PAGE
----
Laurie Greenwell of Austin delivered this eulogy at her mother’s funeral in 2014 in Wimberley:
I was with Mom when she got her diagnosis. The doctor didn’t hold out much hope, given Mom’s age and other factors. As Mom and I walked to the car, my head was spinning, and I wondered if I would even be able to drive home, even as Mom said in measured tones, “Well, I’m really lucky. I’ll be able to get my affairs in order, say goodbye to everyone, and I’m so glad I’m not having a stroke!” Then she continued, “My body has always been so good to me, it will see me through. This cancer will be my chariot out of here.”
And so things came to pass as Mom said.
She did get her affairs in order. She did say goodbye to everyone. But so much more also came to pass: We were blessed with the opportunity to witness someone go into death fully alive.
I have always thought Mom had a sense of the mystic about her. From an early age, she had a quiet confidence that God was all around and that God loved us more than we could ever comprehend. I can’t say I have ever truly known what Mom described, but I have been able to believe because I trusted her confidence. I have felt the same way when reading the words of St. Francis, Yogananda or Julian of Norwich. Some invisible, numinous vibration resonates deep within me.
People have asked me, “What was it like to grow up with a such a wise mother?” Truth be told, Mom didn’t always act like a paragon of virtue. Life with her was not always a cakewalk. She was often frustrated, and her nature was fiery. Once she told me that some days she was so exhausted raising the seven of us that the only way she could get out of bed was to get angry. If my sister, Anne, and I woke up to the sound of Mom vacuuming, we knew we’d be better off spending the day at a friend’s house.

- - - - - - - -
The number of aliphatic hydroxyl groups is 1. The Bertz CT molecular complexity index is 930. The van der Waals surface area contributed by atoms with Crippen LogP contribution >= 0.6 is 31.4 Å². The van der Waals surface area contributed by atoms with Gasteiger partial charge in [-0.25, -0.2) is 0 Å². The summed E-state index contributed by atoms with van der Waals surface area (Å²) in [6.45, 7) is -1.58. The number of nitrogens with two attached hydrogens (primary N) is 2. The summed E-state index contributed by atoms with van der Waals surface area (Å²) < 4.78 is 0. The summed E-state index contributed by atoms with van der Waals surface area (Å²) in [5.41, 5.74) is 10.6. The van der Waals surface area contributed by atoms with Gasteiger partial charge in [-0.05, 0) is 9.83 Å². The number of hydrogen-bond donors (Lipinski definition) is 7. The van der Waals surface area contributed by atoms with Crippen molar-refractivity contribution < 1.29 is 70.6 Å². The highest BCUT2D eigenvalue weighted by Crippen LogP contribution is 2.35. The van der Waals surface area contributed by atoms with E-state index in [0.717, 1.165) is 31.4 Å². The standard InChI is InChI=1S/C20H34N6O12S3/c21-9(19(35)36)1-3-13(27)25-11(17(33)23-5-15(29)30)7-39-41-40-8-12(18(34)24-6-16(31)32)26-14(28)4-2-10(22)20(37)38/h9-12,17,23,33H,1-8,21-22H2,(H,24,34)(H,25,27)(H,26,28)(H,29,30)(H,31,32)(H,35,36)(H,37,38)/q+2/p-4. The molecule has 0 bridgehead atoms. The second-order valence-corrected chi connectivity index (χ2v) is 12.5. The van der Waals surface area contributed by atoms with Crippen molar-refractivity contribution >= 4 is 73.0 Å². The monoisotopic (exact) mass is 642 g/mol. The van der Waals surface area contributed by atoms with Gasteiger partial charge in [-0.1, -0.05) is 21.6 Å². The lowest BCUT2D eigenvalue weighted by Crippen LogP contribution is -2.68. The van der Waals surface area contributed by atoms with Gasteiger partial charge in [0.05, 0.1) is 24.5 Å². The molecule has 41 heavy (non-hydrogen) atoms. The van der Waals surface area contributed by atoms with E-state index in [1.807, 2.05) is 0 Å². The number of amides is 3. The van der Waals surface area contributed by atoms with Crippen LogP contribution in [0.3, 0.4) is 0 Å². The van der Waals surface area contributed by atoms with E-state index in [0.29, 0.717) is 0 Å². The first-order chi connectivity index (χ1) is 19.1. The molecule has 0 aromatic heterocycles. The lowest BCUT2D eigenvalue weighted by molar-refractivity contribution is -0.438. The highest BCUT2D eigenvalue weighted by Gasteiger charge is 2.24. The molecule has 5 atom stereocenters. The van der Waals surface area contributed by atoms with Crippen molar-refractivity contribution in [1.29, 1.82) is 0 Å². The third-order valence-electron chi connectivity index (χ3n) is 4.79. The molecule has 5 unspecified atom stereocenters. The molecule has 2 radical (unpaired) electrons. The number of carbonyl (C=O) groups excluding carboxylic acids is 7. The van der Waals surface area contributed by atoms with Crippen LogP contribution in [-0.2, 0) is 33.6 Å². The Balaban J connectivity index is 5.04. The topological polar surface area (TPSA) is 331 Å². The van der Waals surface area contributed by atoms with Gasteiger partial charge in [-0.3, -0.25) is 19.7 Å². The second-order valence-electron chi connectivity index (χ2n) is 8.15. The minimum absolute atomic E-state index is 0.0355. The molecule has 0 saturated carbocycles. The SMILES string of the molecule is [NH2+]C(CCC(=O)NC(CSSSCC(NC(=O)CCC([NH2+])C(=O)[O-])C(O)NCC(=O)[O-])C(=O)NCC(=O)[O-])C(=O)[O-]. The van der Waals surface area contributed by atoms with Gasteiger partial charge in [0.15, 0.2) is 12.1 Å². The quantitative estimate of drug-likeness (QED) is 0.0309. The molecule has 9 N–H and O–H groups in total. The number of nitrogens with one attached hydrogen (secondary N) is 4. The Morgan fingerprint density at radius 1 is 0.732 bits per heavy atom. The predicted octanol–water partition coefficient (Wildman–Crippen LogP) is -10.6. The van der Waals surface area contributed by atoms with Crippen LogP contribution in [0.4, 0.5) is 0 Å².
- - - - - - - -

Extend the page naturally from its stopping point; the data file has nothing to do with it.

And regrettably, her Kirby vacuum cleaner never broke down. Her marriage, her children and the church didn’t always measure up to her lofty expectations. There were times, even as an adult, when I was afraid of her. Her moods trumped everything in our home. We knew that “if Momma ain’t happy, ain’t nobody happy.”
But Mom endeavored to truly know herself. Mom was always, always seeking. I have often thought of her as a great tree with beautiful branches and a network of roots, with a great taproot winding deeper and deeper into the earth, searching for an underground spring to sustain the tree above. As her taproot searched deeper, the more she blossomed. In her book “Bewitchment and Beyond” (available at amazon.com or from a box in her closet), she wrote:
“Consciousness, not belief systems, will prevail against darkness. In physics, it is axiomatic that when the microcosm changes, so does the macrocosm. The universe responds to the growth of consciousness in a single, individual soul.”
She wrote these words, but she also tried to live them. There were difficult years following Dad’s stroke. Mom’s commitment to caring for Dad at home was fraught with challenges. One particularly difficult day, she told me that she took comfort in rising to the occasion. “And,” she said pointedly, “YOU remember that.” (And, yes, I was crying over something.)